Journal Highlight: Fungal Biofilms: Dampening Host Defenses
Demonstrating the presence of microbial functional amyloids in human disease is difficult, in part because of their small size as well as lack of knowledge concerning their composition and function. In a recent study, researchers from the USA investigated whether biofilm of fungal amyloid and SAP was a feature of disseminated fungal infections.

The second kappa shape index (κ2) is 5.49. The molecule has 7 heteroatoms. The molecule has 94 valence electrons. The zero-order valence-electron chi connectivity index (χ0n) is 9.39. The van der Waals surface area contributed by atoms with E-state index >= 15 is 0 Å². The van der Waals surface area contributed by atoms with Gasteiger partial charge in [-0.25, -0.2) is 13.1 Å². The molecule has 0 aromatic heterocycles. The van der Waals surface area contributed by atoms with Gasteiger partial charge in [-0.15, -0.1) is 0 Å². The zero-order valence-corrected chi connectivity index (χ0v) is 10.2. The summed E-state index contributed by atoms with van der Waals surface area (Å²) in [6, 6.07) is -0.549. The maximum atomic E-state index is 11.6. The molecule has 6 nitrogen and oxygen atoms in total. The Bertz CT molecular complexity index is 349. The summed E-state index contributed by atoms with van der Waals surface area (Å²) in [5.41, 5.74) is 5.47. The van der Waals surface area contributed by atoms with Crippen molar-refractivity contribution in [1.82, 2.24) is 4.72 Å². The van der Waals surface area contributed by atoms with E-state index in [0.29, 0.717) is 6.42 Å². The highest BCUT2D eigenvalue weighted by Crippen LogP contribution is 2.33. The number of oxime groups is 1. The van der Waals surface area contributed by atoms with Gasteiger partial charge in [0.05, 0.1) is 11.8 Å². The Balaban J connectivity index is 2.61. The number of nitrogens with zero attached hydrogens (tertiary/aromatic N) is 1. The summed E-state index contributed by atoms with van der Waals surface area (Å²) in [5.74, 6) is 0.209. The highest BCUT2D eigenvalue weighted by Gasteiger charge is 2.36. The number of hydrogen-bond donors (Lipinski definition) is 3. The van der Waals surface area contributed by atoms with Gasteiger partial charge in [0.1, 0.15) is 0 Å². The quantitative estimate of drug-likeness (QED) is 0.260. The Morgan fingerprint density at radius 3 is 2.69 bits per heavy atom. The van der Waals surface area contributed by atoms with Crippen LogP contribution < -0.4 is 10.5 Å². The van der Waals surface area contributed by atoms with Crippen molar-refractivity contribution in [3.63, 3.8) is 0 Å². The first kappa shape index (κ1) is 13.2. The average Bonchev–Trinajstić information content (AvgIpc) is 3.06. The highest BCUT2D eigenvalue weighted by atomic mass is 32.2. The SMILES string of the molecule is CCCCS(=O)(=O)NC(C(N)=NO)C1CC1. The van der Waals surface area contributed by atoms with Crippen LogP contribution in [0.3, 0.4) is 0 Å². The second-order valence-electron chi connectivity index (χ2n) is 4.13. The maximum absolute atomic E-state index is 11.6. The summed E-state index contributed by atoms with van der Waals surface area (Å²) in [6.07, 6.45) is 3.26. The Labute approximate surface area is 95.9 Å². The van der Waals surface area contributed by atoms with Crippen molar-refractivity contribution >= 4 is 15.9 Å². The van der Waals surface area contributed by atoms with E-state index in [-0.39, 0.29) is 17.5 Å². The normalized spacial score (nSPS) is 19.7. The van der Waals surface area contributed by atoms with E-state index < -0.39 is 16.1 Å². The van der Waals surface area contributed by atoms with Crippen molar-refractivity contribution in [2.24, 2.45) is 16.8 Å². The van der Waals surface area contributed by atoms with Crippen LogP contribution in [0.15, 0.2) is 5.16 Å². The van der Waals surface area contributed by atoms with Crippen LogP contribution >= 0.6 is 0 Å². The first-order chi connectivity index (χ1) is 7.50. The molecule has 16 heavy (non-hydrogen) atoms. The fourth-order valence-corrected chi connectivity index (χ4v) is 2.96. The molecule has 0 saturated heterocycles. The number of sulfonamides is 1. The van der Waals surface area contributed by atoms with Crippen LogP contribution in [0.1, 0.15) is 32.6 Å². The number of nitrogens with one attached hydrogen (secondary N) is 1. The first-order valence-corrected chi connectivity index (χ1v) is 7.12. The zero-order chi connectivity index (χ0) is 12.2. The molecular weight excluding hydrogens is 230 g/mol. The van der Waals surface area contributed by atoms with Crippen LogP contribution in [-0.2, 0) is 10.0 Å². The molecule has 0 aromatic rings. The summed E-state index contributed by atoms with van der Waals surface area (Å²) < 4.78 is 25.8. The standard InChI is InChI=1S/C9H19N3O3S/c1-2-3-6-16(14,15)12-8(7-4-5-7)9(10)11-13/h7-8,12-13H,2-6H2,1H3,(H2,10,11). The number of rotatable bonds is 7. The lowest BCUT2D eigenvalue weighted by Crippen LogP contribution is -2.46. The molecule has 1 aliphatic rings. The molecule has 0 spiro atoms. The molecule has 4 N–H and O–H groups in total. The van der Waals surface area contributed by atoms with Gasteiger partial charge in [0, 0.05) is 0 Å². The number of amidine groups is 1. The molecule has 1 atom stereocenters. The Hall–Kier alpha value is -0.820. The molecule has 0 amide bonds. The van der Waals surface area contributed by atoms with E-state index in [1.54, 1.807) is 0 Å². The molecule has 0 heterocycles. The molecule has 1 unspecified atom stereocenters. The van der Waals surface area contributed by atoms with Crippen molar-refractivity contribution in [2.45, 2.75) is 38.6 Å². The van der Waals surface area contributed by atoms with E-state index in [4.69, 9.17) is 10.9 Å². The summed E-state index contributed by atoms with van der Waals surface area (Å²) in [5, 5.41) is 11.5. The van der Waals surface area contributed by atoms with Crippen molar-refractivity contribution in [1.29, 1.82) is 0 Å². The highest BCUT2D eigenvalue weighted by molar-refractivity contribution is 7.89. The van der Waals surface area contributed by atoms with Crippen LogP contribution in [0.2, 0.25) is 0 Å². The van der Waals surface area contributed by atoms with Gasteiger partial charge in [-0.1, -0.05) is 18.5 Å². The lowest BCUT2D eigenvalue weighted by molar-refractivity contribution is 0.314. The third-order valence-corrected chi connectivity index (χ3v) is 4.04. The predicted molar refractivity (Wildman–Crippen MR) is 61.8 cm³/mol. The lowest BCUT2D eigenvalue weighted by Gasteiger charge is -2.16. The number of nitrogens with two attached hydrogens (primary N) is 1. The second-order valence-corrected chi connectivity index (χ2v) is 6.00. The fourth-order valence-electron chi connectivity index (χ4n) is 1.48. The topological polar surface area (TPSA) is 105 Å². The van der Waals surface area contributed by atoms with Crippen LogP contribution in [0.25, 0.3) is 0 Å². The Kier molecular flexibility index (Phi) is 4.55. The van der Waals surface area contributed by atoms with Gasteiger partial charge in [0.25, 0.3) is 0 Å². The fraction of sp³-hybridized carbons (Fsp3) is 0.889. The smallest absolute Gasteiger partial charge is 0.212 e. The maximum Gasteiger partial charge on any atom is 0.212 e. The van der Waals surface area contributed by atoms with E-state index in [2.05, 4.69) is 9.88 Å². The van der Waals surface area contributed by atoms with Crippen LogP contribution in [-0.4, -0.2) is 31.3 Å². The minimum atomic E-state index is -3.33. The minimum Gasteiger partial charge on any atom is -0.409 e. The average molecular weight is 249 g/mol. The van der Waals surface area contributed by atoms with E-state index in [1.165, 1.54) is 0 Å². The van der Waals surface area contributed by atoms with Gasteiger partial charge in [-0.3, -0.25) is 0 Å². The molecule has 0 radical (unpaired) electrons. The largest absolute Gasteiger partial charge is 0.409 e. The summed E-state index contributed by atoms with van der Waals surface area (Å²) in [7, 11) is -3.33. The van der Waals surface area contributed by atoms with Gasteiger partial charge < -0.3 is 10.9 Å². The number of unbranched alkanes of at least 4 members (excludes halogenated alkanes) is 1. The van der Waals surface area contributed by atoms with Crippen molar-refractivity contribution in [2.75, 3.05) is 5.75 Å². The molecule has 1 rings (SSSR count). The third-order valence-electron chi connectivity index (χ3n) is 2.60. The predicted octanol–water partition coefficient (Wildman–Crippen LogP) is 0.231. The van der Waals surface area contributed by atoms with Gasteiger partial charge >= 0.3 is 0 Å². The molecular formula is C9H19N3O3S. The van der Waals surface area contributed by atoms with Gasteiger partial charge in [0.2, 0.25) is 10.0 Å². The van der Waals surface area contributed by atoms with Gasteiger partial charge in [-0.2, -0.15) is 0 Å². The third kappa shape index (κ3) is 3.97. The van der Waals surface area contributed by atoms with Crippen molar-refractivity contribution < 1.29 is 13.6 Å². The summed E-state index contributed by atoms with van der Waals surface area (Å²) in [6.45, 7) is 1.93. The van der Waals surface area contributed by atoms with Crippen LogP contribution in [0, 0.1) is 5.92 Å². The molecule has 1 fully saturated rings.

Researchers in the USA offer an explanation for the sparse inflammatory responses seen in some fungal infections. Stephen Klotz at the University of Arizona and co-workers examined autopsy specimens from 15 patients with histological evidence of aspergillosis, mucormycosis, and coccidioidomycosis. They found few host inflammatory cells-if any-in the structure of lesions, but observed an abundance of protein aggregates called amyloids coated with serum amyloid P component, or SAP, a protease-resistant glycoprotein that binds to amyloids and interferes with defense against pathogens. These results suggest that some fungi may use biofilms containing amyloids and SAP to weaken host defenses, ultimately leading to a dampened inflammatory response. This finding opens new doors for understanding the pathogenesis of invasive fungal infections and for developing effective treatments.